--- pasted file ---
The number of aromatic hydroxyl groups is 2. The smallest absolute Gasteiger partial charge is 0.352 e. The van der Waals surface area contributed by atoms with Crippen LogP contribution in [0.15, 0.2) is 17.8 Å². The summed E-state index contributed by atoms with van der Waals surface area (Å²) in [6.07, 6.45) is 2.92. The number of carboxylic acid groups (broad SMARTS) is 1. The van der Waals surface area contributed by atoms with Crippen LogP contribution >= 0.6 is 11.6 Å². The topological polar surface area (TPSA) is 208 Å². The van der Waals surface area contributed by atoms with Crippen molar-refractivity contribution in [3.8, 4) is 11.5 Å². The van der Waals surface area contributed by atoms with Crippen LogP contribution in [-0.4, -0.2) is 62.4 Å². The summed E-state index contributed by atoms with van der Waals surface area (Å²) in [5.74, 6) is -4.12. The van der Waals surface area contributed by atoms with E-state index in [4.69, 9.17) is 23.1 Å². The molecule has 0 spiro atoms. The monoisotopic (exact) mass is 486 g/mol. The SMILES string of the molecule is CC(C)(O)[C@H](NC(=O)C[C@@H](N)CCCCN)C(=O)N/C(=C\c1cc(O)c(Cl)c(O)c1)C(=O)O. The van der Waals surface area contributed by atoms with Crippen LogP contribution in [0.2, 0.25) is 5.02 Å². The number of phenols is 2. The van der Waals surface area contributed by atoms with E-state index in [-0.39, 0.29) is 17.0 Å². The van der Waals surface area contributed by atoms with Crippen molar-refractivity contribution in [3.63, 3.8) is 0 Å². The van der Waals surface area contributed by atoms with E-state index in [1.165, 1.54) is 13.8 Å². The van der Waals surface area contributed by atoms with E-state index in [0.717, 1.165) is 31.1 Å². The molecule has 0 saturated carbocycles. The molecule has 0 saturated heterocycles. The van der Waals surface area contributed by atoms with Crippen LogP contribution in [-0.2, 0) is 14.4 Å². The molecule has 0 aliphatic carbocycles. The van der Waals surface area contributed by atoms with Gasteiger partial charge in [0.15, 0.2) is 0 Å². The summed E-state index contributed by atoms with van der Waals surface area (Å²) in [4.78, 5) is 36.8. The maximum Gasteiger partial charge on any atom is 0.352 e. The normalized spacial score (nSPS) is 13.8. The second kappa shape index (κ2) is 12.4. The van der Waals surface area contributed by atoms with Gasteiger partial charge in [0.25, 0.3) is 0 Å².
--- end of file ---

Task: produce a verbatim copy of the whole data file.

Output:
The number of aromatic hydroxyl groups is 2. The smallest absolute Gasteiger partial charge is 0.352 e. The van der Waals surface area contributed by atoms with Crippen LogP contribution in [0.15, 0.2) is 17.8 Å². The summed E-state index contributed by atoms with van der Waals surface area (Å²) in [6.07, 6.45) is 2.92. The number of carboxylic acid groups (broad SMARTS) is 1. The van der Waals surface area contributed by atoms with Crippen LogP contribution >= 0.6 is 11.6 Å². The topological polar surface area (TPSA) is 208 Å². The van der Waals surface area contributed by atoms with Crippen molar-refractivity contribution in [3.8, 4) is 11.5 Å². The van der Waals surface area contributed by atoms with Crippen LogP contribution in [-0.4, -0.2) is 62.4 Å². The summed E-state index contributed by atoms with van der Waals surface area (Å²) in [5.74, 6) is -4.12. The van der Waals surface area contributed by atoms with E-state index in [4.69, 9.17) is 23.1 Å². The molecule has 0 spiro atoms. The monoisotopic (exact) mass is 486 g/mol. The SMILES string of the molecule is CC(C)(O)[C@H](NC(=O)C[C@@H](N)CCCCN)C(=O)N/C(=C\c1cc(O)c(Cl)c(O)c1)C(=O)O. The van der Waals surface area contributed by atoms with Crippen LogP contribution in [0.2, 0.25) is 5.02 Å². The number of phenols is 2. The van der Waals surface area contributed by atoms with E-state index in [-0.39, 0.29) is 17.0 Å². The van der Waals surface area contributed by atoms with Crippen molar-refractivity contribution in [3.63, 3.8) is 0 Å². The van der Waals surface area contributed by atoms with E-state index in [1.165, 1.54) is 13.8 Å². The van der Waals surface area contributed by atoms with E-state index in [0.717, 1.165) is 31.1 Å². The molecule has 0 saturated carbocycles. The molecule has 0 saturated heterocycles. The van der Waals surface area contributed by atoms with Crippen LogP contribution in [-0.2, 0) is 14.4 Å². The molecule has 0 aliphatic carbocycles. The van der Waals surface area contributed by atoms with Gasteiger partial charge in [0.15, 0.2) is 0 Å². The summed E-state index contributed by atoms with van der Waals surface area (Å²) in [4.78, 5) is 36.8. The maximum Gasteiger partial charge on any atom is 0.352 e. The normalized spacial score (nSPS) is 13.8. The second kappa shape index (κ2) is 12.4. The van der Waals surface area contributed by atoms with Gasteiger partial charge in [0.25, 0.3) is 0 Å².